Tonight the award ceremony took place in London to honor recipients of the British Academy Film Awards, in a show hosted by the British Academy of Film and Television Arts (BAFTA). The BAFTA winners won’t have any particular effect on the Oscar race, but the lineup for winners looks very much like that which has been ratified many times over by various film awards in the US over the past few months, and which is likely to be set in stone by the Oscars.
The basic breakdown is that The King’s Speech was the big winner with seven awards in total, taking the Best Film and Outstanding British Film categories as well as acting nods for Colin Firth, Helena Bonham Carter and Geoffrey Rush. David Fincher won Best Director for The Social Network, and Inception took quite a few technical awards. All the details are after the break. Read More »
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Posted on Thursday, February 10th, 2011 by David Chen
I’ve done a lot of interviews during my time at /Film, but I usually don’t have the opportunity to interview cinematographers. However, when the offer came to chat with Roger Deakins, I jumped at the chance. Deakins has helped to craft some of the most memorable images in the history of cinema. His insanely accomplished filmography includes the likes of The Shawshank Redemption, Revolutionary Road, and A Beautiful Mind, not to mention many of the films of the Coen Brothers. This year, Deakins received an Academy Award nomination for his work in the Coen Brothers True Grit (his 9th nomination, although he hasn’t yet won). He will also be the recipient of the American Society of Cinematographers Lifetime Achievement Award.
Below is an excerpted version of our lengthy conversation. Note that there is a quasi-spoiler for True Grit in the interview.
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Posted on Wednesday, February 9th, 2011 by David Chen
The Coen Brothers’ True Grit begins with a long, enigmatic shot of a lit porch at night that slowly fades into view to reveal a dead body. It’s gorgeously done, and it sets the tone for the rest of the film. But True Grit almost had a significantly different opening sequence.
I recently had the chance to chat with long-time Coen Brothers collaborator Roger Deakins, who was the cinematographer for True Grit. While my full interview with him won’t be published until tomorrow, I thought I’d share a tidbit about how the opening shot of True Grit came together. Hit the jump to hear the details. Read More »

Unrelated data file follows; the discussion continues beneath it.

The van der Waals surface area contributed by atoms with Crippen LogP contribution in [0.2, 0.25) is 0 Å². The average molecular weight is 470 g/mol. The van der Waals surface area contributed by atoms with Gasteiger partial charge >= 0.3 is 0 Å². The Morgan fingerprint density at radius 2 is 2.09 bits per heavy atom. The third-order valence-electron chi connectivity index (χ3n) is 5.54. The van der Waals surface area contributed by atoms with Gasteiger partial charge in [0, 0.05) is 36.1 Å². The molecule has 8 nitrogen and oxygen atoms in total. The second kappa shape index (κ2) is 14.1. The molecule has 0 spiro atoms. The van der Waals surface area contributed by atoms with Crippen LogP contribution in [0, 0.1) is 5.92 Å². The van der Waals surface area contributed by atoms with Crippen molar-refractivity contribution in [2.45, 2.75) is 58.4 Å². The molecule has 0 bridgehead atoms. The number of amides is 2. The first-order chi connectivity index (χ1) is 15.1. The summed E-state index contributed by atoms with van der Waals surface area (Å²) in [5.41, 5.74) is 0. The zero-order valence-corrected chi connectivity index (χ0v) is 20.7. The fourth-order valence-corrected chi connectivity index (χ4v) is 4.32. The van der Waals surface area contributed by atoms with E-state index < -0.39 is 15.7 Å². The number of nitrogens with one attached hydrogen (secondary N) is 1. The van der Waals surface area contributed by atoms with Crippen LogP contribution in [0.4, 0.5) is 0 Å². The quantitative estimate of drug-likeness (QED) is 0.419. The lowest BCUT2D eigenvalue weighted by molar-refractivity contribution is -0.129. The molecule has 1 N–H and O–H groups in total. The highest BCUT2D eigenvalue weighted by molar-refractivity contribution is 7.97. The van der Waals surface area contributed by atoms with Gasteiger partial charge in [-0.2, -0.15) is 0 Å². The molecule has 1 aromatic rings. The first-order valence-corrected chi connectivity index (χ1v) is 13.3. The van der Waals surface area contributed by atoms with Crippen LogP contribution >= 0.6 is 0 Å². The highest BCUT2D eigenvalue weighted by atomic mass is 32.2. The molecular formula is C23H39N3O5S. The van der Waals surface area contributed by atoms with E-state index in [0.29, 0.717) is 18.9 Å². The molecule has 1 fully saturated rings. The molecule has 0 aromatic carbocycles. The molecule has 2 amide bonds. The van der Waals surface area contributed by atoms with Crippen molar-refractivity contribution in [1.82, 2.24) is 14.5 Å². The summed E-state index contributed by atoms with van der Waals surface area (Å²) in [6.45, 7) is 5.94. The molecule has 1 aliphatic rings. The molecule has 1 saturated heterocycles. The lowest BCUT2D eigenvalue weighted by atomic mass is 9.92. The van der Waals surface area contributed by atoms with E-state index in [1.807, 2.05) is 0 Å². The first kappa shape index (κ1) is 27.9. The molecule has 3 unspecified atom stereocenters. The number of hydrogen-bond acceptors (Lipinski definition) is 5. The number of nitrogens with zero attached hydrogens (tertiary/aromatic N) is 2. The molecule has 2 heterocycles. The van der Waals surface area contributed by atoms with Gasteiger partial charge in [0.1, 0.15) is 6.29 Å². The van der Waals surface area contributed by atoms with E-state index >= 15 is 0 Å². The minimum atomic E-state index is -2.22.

With True Grit standing as the greatest box-office success of Joel and Ethan Coen‘s directorial career, the question now is naturally: what next? While some (read: me) might hope that this success would finally provide a way to finance their adaptation of To the White Sea, it seems like that’s not to be the case.
But there are other movies in the pipeline. One could be a pseudo-16mm documentary, and another could be called a “full-on horror movie.” More details, including the (not quite serious) cast idea for the monster, after the break. Read More »
Nine-time Academy Award nominated cinematographer Roger Deakins (The Coen Brothers films, The Shawshank Redemption, A Beautiful Mind, The Reader, Kundun) has seen the future, and it isn’t 35mm. Deakins has worked on film for 35 years. He is the type of veteran whom you would expect to be a film purist. Last year, for the first time in his long history, Deakins decided to shoot a feature length movie (Andrew Niccol’s science fiction thriller Now) using digital video cameras, and he’s not sure he’ll be going back to celluloid.
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Cool Posts From Around the Web:
/Film reader Oscar sent me a link to a nice little featurette titled “The Cinematography of True Grit” which focuses on the work of 9-time Oscar nominated cinematographer Roger Deakins. Watch the video embedded after the jump.
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Joel and Ethan Coen hit a small speedbump a few years ago, but the filmmaking brothers are really back on track now. Their latest is True Grit, a new film based on the same Charles Portis novel that spawned the 1969 film of the same name starring John Wayne. It’s the Coens’ first out and out Western, and their second time working with Jeff Bridges and Josh Brolin. The film is also the feature debut of young Hailee Steinfeld. As Mattie Ross, who seeks to avenge the death of her father at the hands of lowlife Tom Chaney, she is the emotional and active center of the film. (Don’t let SAG’s minimizing Best Supporting Actress nomination fool you; the girl is the lead, end of story.)